Open new file from command line?

It is very common on Linux to do

command filename

from the command line, and programs will try to open the file called filename or, if it does not exist, create it. However, when I do

libreoffice spread.ods

I get an error saying that the file does no exist. Additionally, if just open libreoffice from the command line without specifying a filename and then open the save-file dialog, the default location is not the directory from where I issued the command, but my home. I find these behaviour inconvenient for my workflow… Is there any way to create a new empty file from command line and open it directly?


There appears to be no option available, which is something of an oversight.
However, create a blank document of the type that you wish to use and save it i.e. mybase.odt or mybase.ods
Then on the command line
cp mybase.odt mynewfilename.odt
cp mybase.ods mynewfilename.ods

and then
libreoffice mynewfilename.odt
localc mynewfilename.ods

You can surround inline code with backticks (`), and indent block code with four spaces, like this:

block code goes here

Alternatively, use triple backticks on the lines above and below your code like so:

more block code

If I’m in my terminal in Linux and I want to open an odt file I just type lowriter then the file name.
For example, if I want to open the file pizza.odt through the terminal I would type:
lowriter pizza.odt
and the file will open in Libre Writer.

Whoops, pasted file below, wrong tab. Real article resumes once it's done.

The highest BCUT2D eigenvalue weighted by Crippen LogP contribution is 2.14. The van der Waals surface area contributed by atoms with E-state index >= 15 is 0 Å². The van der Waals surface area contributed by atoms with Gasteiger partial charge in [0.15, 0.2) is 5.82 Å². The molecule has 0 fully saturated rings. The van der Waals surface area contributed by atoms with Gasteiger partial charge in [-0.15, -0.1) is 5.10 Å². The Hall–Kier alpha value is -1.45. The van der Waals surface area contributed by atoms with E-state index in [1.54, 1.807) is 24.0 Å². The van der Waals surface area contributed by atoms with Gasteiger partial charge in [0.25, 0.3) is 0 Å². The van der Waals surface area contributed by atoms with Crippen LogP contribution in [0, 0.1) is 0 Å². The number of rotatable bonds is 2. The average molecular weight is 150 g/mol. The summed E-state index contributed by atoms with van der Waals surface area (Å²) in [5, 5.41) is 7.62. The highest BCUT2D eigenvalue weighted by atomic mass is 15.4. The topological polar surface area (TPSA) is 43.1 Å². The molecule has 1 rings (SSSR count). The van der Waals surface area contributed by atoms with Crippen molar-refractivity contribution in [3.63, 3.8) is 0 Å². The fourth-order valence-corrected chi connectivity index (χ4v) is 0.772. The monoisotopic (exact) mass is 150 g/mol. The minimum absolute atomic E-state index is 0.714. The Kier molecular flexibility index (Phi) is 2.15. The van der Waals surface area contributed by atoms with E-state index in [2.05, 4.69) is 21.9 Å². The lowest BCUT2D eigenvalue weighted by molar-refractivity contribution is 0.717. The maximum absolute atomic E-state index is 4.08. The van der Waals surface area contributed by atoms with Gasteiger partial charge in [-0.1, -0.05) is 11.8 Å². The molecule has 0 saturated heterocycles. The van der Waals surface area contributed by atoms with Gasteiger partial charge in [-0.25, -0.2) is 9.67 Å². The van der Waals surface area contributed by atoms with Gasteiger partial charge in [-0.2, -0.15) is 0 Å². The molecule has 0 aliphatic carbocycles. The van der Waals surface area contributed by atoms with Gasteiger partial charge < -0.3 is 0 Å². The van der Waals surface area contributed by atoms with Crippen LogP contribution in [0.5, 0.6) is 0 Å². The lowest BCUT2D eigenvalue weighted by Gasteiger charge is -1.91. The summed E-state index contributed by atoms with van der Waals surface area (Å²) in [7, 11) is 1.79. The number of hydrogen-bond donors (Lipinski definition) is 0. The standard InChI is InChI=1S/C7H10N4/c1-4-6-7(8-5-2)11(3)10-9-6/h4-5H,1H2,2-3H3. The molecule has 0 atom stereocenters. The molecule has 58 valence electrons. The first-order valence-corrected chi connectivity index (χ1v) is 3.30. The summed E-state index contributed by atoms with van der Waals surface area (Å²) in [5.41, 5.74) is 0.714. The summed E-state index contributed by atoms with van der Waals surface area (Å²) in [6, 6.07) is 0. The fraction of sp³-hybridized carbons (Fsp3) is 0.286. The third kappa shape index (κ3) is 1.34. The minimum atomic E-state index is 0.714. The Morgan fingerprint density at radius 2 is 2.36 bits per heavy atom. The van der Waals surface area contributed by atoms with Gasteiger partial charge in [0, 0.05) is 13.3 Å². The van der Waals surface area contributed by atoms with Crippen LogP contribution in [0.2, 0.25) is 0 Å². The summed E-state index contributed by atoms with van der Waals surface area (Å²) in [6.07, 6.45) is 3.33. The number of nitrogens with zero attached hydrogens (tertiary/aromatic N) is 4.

I have an alias in the alias file that is sourced when I open a terminal.

alias writer='/usr/bin/libreoffice --writer --norestore &>writer.log'


writer mydoc.odt & 

will open the file in writer.

In Ubuntu and Solaris the alias file is ~/.bash_aliases by default. Other distros may be different. In Debian I had to modify the ~/. profile file.

The --norestore bypasses the document recovery process which for me always otherwise runs and has never been necessary. If it turns out that a document does need recovery then you can run writer without this switch.

The redirect of output '> ’ spares me from warnings and errors that are rarely important but will be put to the writer.log file if something goes awry.

I recently faced the same problem, and while Libreoffice can’t normally achieve this, I found the following workaround sufficient:

touch file.txt
libreoffice --convert-to docx file.txt
libreoffice file.docx

Essentially, the first command creates file.txt, which, via the second command, is converted to a blank *.docx file which is then opened in the third command. Note that you can use other formats by changing the --convert-to argument in the second command. Cheers!